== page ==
October 22, 2020
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In No Man's Land

In a world increasingly hostile to migrants, Bangladeshis, and by default Muslims seeking a better life, find themselves at the receiving end of xenophobia

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In No Man's Land
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Described as India’s Mexican problem, ‘illegal migrants from Bangladesh’ have long been cast as villains. One of them, Kalimuddin, deported thrice, is part of the folklore in Assam. 600 Bangladeshis held in Indian prisons have been repatriated in the last three years while a thousand more are still behind bars. Human Rights groups in Bangladesh claim at least 20,000 Bangladeshi women have been forced into prostitution in India. And a report in The Guardian last year put the figure of Bangladeshi intruders shot dead by the Border Security Force (BSF) at a staggering 1,000 between 2001 and 2011.

While the Indian security establishment believes illegal migration from Bangladesh poses a serious threat to internal security, there has been no serious dialogue between the two countries and when Assam Rifles made a presentation on “The demographic invasion of the North-East”, chief minister Tarun Gogoi shot down the hypothesis and questioned the terminology.

AGP (Asom Gana Parishad), which came to power by campaigning against foreigners, failed to deport a single foreigner during the 10 years it was in office. A little over 10,000 people were, however, identified as Bangladeshis under the IMDT (Illegal Migrants’ Detection by Tribunals) Act in a period of 20 years till it was struck down by the Supreme Court in 2005. Only about one-fifth of them could be physically deported from the country.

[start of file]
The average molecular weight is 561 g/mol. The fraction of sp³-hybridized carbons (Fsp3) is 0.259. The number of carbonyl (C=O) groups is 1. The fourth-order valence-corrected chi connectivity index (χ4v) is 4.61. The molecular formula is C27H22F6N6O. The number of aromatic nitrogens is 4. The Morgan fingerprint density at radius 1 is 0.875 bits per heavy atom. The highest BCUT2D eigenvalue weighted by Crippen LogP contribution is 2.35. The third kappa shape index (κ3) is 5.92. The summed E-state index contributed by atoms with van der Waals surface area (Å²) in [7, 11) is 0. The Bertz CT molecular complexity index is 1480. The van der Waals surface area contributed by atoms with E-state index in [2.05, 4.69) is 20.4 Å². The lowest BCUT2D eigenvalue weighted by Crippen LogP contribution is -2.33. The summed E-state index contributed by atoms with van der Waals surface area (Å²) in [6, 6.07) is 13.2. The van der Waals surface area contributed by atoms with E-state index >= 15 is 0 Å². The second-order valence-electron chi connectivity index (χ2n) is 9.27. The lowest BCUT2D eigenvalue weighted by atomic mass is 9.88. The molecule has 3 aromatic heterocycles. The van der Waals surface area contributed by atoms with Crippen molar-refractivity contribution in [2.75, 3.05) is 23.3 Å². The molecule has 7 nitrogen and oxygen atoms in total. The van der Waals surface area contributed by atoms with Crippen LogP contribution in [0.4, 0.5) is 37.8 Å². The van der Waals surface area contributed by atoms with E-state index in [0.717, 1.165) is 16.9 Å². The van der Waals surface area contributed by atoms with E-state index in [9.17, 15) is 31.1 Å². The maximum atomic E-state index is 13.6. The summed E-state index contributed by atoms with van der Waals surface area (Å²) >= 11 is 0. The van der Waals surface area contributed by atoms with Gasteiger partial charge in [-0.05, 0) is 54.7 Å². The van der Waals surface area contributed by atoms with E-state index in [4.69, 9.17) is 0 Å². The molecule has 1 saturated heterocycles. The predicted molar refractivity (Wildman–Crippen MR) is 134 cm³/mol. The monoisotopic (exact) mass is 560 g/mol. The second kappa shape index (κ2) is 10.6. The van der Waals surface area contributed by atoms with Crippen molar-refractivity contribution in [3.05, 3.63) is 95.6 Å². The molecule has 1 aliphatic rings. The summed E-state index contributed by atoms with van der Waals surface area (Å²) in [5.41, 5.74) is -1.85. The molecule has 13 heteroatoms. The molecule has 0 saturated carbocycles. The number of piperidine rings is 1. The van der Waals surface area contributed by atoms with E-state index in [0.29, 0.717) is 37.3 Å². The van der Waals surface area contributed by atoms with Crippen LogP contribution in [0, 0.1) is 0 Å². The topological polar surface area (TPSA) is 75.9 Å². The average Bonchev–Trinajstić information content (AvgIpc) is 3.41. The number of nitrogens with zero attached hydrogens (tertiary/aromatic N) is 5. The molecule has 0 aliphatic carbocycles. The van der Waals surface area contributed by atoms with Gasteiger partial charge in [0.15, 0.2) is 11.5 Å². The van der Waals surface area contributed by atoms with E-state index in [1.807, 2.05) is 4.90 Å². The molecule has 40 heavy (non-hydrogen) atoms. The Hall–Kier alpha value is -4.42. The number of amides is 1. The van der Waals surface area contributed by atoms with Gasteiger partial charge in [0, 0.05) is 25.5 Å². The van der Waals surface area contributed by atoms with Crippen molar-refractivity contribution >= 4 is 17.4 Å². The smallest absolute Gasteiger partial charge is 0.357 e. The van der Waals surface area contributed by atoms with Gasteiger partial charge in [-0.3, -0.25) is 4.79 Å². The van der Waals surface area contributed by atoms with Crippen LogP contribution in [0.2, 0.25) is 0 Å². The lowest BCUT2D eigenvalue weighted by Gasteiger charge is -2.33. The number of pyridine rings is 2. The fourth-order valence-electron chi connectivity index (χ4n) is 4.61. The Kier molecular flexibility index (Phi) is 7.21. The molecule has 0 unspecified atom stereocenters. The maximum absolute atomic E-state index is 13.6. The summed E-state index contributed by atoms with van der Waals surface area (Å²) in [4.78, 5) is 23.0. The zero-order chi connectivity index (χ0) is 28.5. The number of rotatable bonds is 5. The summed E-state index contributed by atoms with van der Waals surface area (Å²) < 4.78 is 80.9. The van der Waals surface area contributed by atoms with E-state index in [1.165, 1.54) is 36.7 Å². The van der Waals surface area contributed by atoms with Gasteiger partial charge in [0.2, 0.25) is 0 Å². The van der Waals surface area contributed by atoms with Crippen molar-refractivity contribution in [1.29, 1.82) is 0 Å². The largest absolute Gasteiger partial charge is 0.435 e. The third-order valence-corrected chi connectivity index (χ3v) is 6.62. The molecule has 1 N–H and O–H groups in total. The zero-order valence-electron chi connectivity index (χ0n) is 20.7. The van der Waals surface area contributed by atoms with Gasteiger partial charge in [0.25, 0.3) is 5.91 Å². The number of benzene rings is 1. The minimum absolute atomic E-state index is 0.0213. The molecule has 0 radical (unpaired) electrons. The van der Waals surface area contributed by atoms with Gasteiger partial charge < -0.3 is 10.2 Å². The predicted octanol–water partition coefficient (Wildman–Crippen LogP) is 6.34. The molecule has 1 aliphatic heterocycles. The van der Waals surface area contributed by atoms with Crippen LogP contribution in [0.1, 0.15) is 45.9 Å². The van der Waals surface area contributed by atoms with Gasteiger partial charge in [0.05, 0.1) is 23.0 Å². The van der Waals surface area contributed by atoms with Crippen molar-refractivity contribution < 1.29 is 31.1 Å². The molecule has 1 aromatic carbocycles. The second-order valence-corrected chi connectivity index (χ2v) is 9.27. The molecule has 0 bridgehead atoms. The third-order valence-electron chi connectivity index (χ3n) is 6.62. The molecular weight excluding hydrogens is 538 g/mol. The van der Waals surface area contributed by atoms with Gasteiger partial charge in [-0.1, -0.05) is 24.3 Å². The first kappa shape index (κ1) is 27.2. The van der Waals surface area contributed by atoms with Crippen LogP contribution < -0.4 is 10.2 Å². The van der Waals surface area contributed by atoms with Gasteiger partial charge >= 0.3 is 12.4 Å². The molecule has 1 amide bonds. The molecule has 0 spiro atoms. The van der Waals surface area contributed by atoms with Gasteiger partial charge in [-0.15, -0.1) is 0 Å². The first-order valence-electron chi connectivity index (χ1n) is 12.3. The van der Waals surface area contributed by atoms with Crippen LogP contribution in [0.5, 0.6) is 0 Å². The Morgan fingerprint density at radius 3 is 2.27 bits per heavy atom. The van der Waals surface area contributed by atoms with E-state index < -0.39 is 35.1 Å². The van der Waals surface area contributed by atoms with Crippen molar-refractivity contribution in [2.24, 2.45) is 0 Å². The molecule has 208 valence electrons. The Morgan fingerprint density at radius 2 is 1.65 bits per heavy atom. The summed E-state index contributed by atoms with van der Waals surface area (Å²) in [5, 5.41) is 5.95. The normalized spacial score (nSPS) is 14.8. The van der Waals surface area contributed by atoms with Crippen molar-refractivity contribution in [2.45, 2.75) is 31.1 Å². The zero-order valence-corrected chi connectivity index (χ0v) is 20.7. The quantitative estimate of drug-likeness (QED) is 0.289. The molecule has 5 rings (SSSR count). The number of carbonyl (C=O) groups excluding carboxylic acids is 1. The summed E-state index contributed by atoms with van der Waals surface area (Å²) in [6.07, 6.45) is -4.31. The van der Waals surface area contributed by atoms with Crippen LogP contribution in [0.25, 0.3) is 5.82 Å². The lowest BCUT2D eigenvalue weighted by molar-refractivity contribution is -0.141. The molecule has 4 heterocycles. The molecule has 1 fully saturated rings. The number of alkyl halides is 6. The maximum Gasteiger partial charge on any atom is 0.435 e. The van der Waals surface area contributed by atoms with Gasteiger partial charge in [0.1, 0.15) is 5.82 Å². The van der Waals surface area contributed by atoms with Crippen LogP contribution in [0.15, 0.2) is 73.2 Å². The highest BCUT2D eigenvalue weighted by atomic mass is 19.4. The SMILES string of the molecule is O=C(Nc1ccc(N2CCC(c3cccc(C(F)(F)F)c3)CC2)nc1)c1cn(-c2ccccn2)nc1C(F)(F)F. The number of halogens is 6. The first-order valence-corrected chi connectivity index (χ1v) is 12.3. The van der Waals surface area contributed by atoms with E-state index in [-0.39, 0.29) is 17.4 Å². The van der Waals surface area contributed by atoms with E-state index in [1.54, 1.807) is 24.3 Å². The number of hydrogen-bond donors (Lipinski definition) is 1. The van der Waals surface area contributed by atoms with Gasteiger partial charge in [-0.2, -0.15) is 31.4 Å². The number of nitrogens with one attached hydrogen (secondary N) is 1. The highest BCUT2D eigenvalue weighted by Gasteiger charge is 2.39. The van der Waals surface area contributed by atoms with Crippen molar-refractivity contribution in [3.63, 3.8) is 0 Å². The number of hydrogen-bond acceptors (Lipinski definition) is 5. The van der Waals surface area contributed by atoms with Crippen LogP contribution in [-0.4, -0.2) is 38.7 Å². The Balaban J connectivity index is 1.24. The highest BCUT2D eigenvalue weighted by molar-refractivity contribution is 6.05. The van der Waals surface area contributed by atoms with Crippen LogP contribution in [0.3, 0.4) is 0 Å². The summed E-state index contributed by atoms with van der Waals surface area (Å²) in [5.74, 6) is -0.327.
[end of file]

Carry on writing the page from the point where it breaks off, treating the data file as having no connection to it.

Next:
Bangladeshi officials claim some migrants are victims of immigration fraud. “They are promised jobs in Dubai but are dumped after they enter India.” Some, they concede, could also be criminals seeking to evade the law.

Indrajit Gupta, the then union home minister, informed Parliament in 1997 there were 10 million illegal Bangladeshi migrants. Successive governments have been more circumspect and figures are hard to come by. A pilot project of the home ministry also discovered that ‘suspected foreigners’ often had ration cards and land to establish their Indian citizenship.

The demand for Bangladeshi labour queers the pitch. They are skilled agriculturists and, like all migrants, are hard working and come cheap. That explains why many are engaged as sharecroppers and why their employers are more than willing to help them settle down.

Many, like Bilal Mondal, end up as construction workers in Mumbai. Mondal, an inmate in Mumbai’s Arthur Road jail, claims to have been lured by prospects of a better life. As a rickshaw puller in Bangladesh, he earned Taka 50 a day. In Mumbai, he was promised Rs 10,000 a month.

The problem, says a former Director of Intelligence Bureau, is that India does not have an immigration policy. “Regulations we have but a policy would include a road map for integration, work permits, refugee status, a legal framework and bilateral treaties,” he told Outlook.


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